Voices from the Arab press: No interest in Islamic rule

A variety of views from the Arab and Islamic world.

The committee to protect Journalists outside the Saudi Embassy in Washington on October 2 2019 marking one year to the killing of Jamal Khashoggi  (photo credit: SARAH SILBIGER/ REUTERS)
The committee to protect Journalists outside the Saudi Embassy in Washington on October 2 2019 marking one year to the killing of Jamal Khashoggi
No interest in Islamist rule!
Al-Masry Al-Youm, Egypt, October 6
US President Donald Trump's administration is well aware that Iran is showing no sign of peace or interest in making amends with other world nations. It means that confrontation will come, regardless of the fact that some people in Washington try to prevent it. The mullahs believe that the Americans are preoccupied with Trump’s investigations – in what has become known as "Ukrainegate" – and imagine that Washington will not find time to manage its affairs with Iran. But they are sorely mistaken. America, they forget, is still the strongest and most powerful state in the world.
So, is there anyone in the US still putting the option for a military confrontation with Iran on the table? The answer is yes. The generals do not trust Iran, and they know for sure that the only way to address Iran's imperial ambitions in the Middle East is through the use of the military machine, whether through an all-out war or a swift military action against Tehran. This, they know, will force Iran to reassess its behavior, exactly as it did in April 1988 during Operation Praying Mantis, in which the Americans destroyed half of Iran's operational naval fleet. So will history repeat itself with Iran? All scenarios are open, especially if Iran continues to aggravate the US and its allies, as it did with its recent attack on the Aramco refineries in Saudi Arabia.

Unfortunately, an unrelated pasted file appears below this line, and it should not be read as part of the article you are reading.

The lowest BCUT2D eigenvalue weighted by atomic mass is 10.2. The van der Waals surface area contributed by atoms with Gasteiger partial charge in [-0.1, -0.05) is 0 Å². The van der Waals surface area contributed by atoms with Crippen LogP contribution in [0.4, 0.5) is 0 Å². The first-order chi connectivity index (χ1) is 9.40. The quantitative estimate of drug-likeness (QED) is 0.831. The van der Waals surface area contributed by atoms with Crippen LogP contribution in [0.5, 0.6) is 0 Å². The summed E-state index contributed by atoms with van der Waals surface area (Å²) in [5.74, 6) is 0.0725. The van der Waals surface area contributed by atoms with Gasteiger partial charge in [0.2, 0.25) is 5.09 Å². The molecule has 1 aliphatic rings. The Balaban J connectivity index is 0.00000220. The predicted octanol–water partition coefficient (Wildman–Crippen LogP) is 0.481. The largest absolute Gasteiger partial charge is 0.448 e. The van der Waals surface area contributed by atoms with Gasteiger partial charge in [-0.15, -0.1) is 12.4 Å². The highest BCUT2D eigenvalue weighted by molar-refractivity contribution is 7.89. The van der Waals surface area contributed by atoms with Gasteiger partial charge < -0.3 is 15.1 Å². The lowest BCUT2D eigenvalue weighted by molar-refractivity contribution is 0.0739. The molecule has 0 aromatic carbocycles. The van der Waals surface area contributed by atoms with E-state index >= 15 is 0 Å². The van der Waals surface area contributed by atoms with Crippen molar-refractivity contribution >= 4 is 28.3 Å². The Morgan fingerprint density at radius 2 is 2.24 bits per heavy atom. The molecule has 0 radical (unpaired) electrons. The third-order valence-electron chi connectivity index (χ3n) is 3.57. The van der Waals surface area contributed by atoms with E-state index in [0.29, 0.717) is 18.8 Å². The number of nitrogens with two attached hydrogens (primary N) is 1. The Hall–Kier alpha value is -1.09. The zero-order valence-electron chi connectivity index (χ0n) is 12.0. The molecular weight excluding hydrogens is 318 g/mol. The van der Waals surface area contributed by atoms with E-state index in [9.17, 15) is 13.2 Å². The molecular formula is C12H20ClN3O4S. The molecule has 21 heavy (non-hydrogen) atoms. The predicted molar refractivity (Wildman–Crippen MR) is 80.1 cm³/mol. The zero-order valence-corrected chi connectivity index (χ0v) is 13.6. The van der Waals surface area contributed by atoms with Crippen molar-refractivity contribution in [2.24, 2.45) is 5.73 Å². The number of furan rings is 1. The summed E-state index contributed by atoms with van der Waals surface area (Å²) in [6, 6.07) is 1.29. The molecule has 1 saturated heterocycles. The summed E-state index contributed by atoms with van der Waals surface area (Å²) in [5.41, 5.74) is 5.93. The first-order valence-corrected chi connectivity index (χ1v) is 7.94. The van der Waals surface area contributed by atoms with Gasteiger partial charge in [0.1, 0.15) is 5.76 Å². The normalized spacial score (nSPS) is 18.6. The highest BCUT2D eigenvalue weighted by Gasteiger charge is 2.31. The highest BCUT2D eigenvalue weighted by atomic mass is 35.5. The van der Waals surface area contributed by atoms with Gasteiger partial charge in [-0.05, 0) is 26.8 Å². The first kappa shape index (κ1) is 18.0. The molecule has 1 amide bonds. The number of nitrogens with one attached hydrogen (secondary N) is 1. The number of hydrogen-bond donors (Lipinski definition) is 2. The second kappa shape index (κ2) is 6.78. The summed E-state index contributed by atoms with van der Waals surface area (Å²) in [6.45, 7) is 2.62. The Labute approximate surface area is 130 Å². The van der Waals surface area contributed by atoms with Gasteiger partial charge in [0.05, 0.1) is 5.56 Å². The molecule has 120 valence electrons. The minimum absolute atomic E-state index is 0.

Under such conditions, Trump and his administration will be forced to respond and attack Iran. This seems almost inevitable. Dennis Ross, who was [former president Barack] Obama's adviser for the Middle East, believes that the Iranians have an incentive to act out of the ordinary. They think they can get away with impunity because they are no longer afraid of the United States. If Trump wants to change the Iranian regime's behavior, he must use all the tools available at his disposal – diplomatic, political, economic, social, cyber or military – in order to send a resolute and decisive message that indicates Washington will not tolerate Tehran's aggression.
Washington is already planning for this scenario. According to several sources in Washington, the White House and the Pentagon have detailed plans to destroy Iran's nuclear facilities, military command-and-control centers, and much of its strategic critical infrastructure within days, if not hours. If carried out, this would be one of the US military's biggest and most serious military
performances since the Vietnam War and possibly since the end of World War II. Such use of force should deter any country in the world, let alone a flailing power like Iran.
– Amil Ameen
Khashoggi's case failed to be politicized
Al Jazeera, Saudi Arabia, October 8
The Qataris, along with [Turkish President Recep Tayyip] Erdogan, tried to politicize the [Jamal] Khashoggi killing, but they failed. Money is valuable everywhere, except in this microscopic state ruled by an obsessed man, whose sole purpose is to harm Saudi Arabia and the countries of the Gulf while letting his own people go to hell.
Hamad bin Khalifa, the former emir of Qatar, came to rule his country through a coup against his own father. His concern was not with the development of his country, the well-being of its people or the cultivation of good relations with its neighbors. Instead, it was a strict quest for power. Bin Khalifa allied with everyone and everything that represented evil in the region and spent copious amounts of money on crazy goals and objectives driven by his inferiority complex. He was a man who did not read history and certainly did not learn from past mistakes.
The murder of Khashoggi is undoubtedly a heinous crime committed by individuals who are now on trial, but the [current] emir [Tamim bin Hamad], who lacks prudence, intelligence and sophistication, hoped that it would be solved not in criminal court, but through the toppling of the Saudi government. Saudi Arabia, however, is a regional power capable of defending itself and exercising its power both at home and abroad. This makes shaking its stability, let alone toppling its regime, a ridiculous ambition.
One cannot help but find striking similarities between the emir and other corrupt leaders like Muammar Gaddafi of Libya, who abandoned his own people in an attempt to build an empire and secure his throne. I am certain that the fate of Gaddafi, who ended up being killed by his own people, will not be far from the fate of the emir of Qatar, who embodies the very same narcissistic values. Any attempt to undermine the stability of the Kingdom of Saudi Arabia is doomed to fail.
– Muhammad Al-Sheikh
The battles of the rich… and the poor